Beliefs Culture

DEATH AND DYING: Long before Kevorkian, Chicago doctor fueled death debate

c. 1996 Religion News Service

ANN ARBOR, Mich. _ Long before Jack Kevorkian helped his first patient die and even before his birth, another American doctor galvanized debate about physician-assisted deaths.

In 1915, Chicago surgeon Harry Haiselden held a news conference to announce his refusal to operate to save a 4-day-old baby’s life. Haiselden withheld life-saving treatment from at least five more infants with defects the next three years, alerting the news media each time.

His actions made top headlines _ earning editorial endorsements from some newspapers and criticism from others. And they led to a silent movie, “The Black Stork,” which played in theaters for 26 years.

“You have two people who were attacked as much for their public efforts as for their euthanasia,” said Martin Pernick, a University of Michigan medical historian who writes about Haiselden in his new book, “The Black Stork”(Oxford University Press).

“But neither were seeking the limelight for their own glorification. … They saw themselves as provocateurs.”

In his book, Pernick says that despite recent attention given to Kevorkian and his 31 assisted suicides since 1990, Americans have forgotten that euthanasia has been going on in this country for decades.

The faded memory is partly because of the news media’s role in deciding what information is appropriate for public consumption, Pernick said.

Haiselden captured the spotlight in November 1915, when Anna Bollinger gave birth to a 7-pound boy in Chicago’s German-American Hospital. The baby had multiple abnormalities, including the absence of a neck and one ear.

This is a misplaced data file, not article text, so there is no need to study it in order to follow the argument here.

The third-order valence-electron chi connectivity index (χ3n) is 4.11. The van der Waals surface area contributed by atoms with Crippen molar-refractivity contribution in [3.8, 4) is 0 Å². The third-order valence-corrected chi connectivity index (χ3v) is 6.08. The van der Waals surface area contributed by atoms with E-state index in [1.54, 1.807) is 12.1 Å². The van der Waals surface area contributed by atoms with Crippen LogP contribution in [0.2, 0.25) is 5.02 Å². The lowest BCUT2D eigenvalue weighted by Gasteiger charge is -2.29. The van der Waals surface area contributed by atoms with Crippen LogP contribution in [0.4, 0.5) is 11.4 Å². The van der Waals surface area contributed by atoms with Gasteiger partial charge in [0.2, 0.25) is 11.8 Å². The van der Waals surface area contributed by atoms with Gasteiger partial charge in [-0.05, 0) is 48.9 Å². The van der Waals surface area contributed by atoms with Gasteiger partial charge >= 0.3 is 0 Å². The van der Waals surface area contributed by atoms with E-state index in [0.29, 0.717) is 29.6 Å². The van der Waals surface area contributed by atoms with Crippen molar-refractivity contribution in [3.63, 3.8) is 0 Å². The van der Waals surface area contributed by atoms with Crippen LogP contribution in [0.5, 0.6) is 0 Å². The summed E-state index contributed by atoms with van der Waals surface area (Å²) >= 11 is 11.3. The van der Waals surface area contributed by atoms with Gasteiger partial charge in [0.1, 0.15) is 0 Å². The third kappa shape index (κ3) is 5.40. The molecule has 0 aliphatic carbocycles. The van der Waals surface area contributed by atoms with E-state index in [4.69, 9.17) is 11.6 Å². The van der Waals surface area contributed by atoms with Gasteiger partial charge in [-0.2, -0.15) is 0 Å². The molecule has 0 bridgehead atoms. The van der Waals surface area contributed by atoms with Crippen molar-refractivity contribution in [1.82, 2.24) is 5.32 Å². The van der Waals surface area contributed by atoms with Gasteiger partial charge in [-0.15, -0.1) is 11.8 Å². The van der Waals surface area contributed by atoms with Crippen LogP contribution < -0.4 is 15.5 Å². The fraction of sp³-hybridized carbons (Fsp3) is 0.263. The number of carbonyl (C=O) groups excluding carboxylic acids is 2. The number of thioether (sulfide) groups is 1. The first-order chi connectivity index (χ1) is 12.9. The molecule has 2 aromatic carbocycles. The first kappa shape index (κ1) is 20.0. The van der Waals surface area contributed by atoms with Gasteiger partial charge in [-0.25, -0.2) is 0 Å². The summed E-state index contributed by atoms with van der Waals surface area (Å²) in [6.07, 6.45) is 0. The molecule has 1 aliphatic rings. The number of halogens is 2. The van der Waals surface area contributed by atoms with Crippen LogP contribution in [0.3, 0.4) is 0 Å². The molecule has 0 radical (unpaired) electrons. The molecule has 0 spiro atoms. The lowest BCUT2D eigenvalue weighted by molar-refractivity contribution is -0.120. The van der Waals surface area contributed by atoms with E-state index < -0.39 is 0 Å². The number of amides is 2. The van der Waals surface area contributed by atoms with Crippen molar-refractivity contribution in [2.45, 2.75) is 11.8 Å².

Haiselden urged the parents to let the child die and they agreed. The surgeon revealed that he had secretly permitted several other infants to die during the previous decade, and he proceeded to make at least five more such deaths public through 1918.

The events were ripe for the budding journalism and film industries of the day. In addition to generating banner headlines in most newspapers, Haiselden teamed up with Hearst reporter Jack Lait to make the movie, “The Black Stork,” based loosely on the Bollinger case and starring Haiselden himself.

Although the movie continued to play in theaters until 1942, the news media stopped focusing attention on euthanasia in the 1920s, apparently after the public decided the issue should be discussed in private, Pernick said.

Haiselden, like Kevorkian, focused on reducing misery, saying death was merely the means to that end. But, Pernick writes, Haiselden also felt he was helping society get rid of “defectives” who were thought to inevitably lead lives of crime.

Perhaps the greatest lesson to be gleaned from studying Haiselden is that medical decisions often involve subjective values of the day, Pernick said.

Many doctors in the 1910s, for example, considered tuberculosis and venereal disease _ even poverty and a condition known as “eroticism” _ to be hereditary diseases, he said.

As today’s Human Genome Project and other studies continue to unleash more genetic information and lead to genetic screening tests, it’s important to acknowledge such values, Pernick said.

“There are inevitable value judgments in simply calling something a disease,” he said. “You really can’t be totally objective in medicine.”

JC END WAHLBERG

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